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What subwoofer is best for me?

So you want to buy a subwoofer. Here's what you should be thinking about:

1. Number of drivers - The first thing you should be considering is how many subwoofers you plan to install. A single driver is enough to strengthen the bottom end of your music, but bass isn't entirely omnidirectional, and you'll notice where the driver is placed. Two subs will always play louder then a single sub, and they tend to balance out the soundstage in a car interior. Three or more subs in a hatchback is only practical when you're competing in sound pressure level (SPL) competitions.

2. Size of drivers - The second decision you should make is what size drivers you want to run. Your options range from 8"-15" drivers. Since 8" drivers struggle to produce frequencies below 60Hz, most people tend to run the larger 10" or 12" drivers. 15" models are available, although they are rarely used because of their cost/size/power requirements.

3. Enclosure type - The next thing to consider is what type of enclosure the subs will be placed. Your choices are a sealed enclosure, a ported enclosure, and a bandpass enclosure. (There's others, but they're niche applications) Sealed enclosures provide the most accurate bass response and the least amount of airspace, but require more power to run. Ported enclosures are more efficient (louder) than sealed enclosures, but their response is somewhat muddied. Bandpass enclosures are a hybrid of both the ported and sealed design, and are capable of tremendous efficiency given enough airspace. Unfortunatley, they're difficult to "tune" properly and aren't practical in the back of an f-body. There's a limited number of subwoofer models that are designed to run in small airspaces. Since many of us have limited space to work with (stealth box, deck-top boxes), this is a critical parameter to calibrate. Don't forget to make sure your sub's mounting depth will fit in the box, too!

4. Sub Enclosure Rating - After you've settled on an enclosure, you need to find a subwoofer model that's designed to run with your given amount of airspace in your enclosure. Subs are rated with an optimum airspace volume -- they will be most efficient if they're placed in the correct volume enclosure. This parameter is one of the most important ones to be looking at when selecting a subwoofer.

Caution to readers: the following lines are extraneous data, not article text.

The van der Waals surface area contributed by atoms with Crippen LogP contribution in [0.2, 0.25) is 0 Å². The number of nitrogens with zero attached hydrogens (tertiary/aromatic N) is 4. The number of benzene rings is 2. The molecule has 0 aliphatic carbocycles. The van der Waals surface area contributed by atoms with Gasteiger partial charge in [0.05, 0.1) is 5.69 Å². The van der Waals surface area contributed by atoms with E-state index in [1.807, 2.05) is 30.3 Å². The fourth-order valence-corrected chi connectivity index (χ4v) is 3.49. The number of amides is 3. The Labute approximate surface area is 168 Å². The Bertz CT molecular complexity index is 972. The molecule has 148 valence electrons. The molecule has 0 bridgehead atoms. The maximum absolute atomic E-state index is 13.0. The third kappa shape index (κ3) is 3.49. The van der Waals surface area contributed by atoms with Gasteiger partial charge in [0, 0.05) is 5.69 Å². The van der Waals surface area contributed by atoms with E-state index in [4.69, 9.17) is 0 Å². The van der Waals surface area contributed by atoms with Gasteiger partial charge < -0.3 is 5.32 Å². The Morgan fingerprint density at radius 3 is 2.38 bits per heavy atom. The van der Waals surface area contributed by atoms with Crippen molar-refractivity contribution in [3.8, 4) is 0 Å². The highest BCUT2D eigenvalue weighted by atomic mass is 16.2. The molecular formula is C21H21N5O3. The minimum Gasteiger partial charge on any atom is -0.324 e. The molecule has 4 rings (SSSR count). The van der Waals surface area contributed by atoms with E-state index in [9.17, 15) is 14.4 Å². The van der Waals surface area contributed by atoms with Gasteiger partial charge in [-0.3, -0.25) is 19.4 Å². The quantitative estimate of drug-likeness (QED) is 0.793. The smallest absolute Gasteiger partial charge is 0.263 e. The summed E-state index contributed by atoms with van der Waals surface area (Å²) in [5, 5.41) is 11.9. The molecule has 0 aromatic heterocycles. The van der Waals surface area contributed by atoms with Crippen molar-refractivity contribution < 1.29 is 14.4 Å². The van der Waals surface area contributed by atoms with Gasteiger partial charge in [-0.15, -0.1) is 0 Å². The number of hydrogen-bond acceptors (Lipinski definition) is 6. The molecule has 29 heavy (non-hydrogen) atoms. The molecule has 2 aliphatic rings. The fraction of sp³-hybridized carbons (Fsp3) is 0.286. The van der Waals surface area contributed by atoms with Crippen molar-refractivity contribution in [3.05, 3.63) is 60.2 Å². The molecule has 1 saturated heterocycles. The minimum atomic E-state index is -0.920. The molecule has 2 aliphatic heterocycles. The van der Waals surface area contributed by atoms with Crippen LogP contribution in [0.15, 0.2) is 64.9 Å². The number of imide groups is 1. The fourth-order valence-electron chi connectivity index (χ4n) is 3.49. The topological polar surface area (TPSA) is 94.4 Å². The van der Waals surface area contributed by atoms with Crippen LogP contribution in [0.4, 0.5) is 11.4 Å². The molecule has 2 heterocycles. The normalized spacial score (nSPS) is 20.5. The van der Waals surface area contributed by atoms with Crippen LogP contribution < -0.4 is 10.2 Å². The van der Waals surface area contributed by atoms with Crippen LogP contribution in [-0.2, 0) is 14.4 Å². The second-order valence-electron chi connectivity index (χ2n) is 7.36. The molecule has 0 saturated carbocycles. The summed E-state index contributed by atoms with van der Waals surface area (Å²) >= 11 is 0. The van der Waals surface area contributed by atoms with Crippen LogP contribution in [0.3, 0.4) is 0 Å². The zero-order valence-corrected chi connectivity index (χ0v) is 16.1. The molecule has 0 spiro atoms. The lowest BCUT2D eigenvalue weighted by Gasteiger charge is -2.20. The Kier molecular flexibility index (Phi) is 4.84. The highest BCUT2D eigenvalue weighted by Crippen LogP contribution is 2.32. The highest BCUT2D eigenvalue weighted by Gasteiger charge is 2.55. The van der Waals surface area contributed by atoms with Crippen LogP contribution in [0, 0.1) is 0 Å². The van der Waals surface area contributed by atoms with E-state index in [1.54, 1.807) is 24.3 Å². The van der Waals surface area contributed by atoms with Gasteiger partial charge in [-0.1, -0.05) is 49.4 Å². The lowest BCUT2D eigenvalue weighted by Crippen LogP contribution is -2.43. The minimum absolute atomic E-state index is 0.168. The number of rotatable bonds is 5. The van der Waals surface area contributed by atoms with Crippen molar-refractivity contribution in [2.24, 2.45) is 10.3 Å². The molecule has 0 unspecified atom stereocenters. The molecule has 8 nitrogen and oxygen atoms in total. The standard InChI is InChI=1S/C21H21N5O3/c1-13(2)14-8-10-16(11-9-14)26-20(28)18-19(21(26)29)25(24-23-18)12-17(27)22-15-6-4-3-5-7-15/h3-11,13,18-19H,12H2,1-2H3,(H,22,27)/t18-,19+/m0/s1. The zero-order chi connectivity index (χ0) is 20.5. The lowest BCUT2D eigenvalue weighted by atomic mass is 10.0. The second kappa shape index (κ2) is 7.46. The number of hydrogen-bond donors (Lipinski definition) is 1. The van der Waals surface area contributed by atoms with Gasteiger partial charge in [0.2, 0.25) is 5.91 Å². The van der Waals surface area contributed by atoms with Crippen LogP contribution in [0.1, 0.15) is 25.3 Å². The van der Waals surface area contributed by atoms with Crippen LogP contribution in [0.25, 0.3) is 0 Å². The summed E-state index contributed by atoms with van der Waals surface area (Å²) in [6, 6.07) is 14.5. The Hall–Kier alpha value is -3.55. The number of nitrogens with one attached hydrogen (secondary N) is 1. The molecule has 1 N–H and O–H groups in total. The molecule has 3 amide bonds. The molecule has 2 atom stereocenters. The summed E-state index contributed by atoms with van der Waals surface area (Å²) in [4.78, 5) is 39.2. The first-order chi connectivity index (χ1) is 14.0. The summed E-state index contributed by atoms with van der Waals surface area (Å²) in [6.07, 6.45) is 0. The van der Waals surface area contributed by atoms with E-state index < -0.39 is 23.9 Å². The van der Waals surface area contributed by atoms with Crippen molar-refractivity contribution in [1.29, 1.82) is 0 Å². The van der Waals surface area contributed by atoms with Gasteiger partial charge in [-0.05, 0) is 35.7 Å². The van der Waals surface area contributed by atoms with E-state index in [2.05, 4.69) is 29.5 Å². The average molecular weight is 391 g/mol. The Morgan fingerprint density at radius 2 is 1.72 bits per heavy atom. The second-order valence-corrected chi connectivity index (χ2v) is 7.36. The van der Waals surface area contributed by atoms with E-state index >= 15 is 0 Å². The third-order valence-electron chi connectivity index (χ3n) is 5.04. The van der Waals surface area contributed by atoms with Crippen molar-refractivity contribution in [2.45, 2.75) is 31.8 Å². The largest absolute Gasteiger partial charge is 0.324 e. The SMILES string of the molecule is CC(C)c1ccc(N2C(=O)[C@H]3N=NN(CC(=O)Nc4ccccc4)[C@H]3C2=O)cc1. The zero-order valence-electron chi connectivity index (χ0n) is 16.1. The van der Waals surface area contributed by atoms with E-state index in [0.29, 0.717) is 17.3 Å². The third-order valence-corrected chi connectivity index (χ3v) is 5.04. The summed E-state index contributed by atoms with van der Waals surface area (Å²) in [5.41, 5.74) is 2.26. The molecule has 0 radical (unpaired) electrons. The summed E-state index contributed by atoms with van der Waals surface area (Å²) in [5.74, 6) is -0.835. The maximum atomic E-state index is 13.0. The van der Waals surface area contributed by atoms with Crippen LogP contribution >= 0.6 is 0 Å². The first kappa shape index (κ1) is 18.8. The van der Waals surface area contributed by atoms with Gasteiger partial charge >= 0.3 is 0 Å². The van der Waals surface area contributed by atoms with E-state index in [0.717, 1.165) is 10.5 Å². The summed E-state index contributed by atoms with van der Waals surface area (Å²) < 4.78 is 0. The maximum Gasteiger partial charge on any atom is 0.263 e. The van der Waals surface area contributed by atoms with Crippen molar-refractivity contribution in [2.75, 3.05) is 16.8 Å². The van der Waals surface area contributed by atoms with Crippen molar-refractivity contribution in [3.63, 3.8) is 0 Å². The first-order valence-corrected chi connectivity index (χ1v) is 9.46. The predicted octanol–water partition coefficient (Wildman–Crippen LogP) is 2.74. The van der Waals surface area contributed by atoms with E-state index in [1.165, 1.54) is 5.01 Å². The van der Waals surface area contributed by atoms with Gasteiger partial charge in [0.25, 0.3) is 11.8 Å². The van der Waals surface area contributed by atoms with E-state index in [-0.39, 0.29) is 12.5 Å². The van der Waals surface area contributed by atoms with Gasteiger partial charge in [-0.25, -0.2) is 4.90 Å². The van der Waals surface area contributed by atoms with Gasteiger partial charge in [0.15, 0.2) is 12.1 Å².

5. Sensitivity - The next parameter you should compare among subwoofer models is sensitivity. Sensitivity is a measure of how the driver converts electrical energy into sound waves. This parameter is measure in dB. If you placed a microphone 1m away from the speaker and powered the speaker with a 1W signal of 1kHz, then the resulting SPL at the microphone would be X dBs, where X is the sensitivity of the speaker. Clearly, a higher number is better. Now here's where what's not commonly understood: increasing the sensitivity of a driver by only 3dBs is equivalent to doubling the driving amplifier's power! For example, an 90dB speaker under a 200W load will play just as loud as an 87dB speaker under a 400W load. I'll discuss this more in the amplifier power section. Suffice to say, that sensitivity is an important parameter to shop around for when you're choosing a subwoofer.

6. Frequency Response - Surprisingly, this isn't a very useful parameter to compare. Here's why: most subwoofers of the same size tend to do a reasonably similar job in producing low-end frequencies. Secondly, subwoofer spec sheets generally only give you the roll-off numbers. A roll-off is the high and low end of a band of frequencies where subs operate most efficiently in. It would be desirable to create a completely flat response in between the roll-off numbers, but you can't tell that just by looking at the two end-members. Without getting into a long discussion about Fourier transforms, it would be safe to just conclude that this parameter doesn't tell you much about a subwoofer when you're comparison shopping.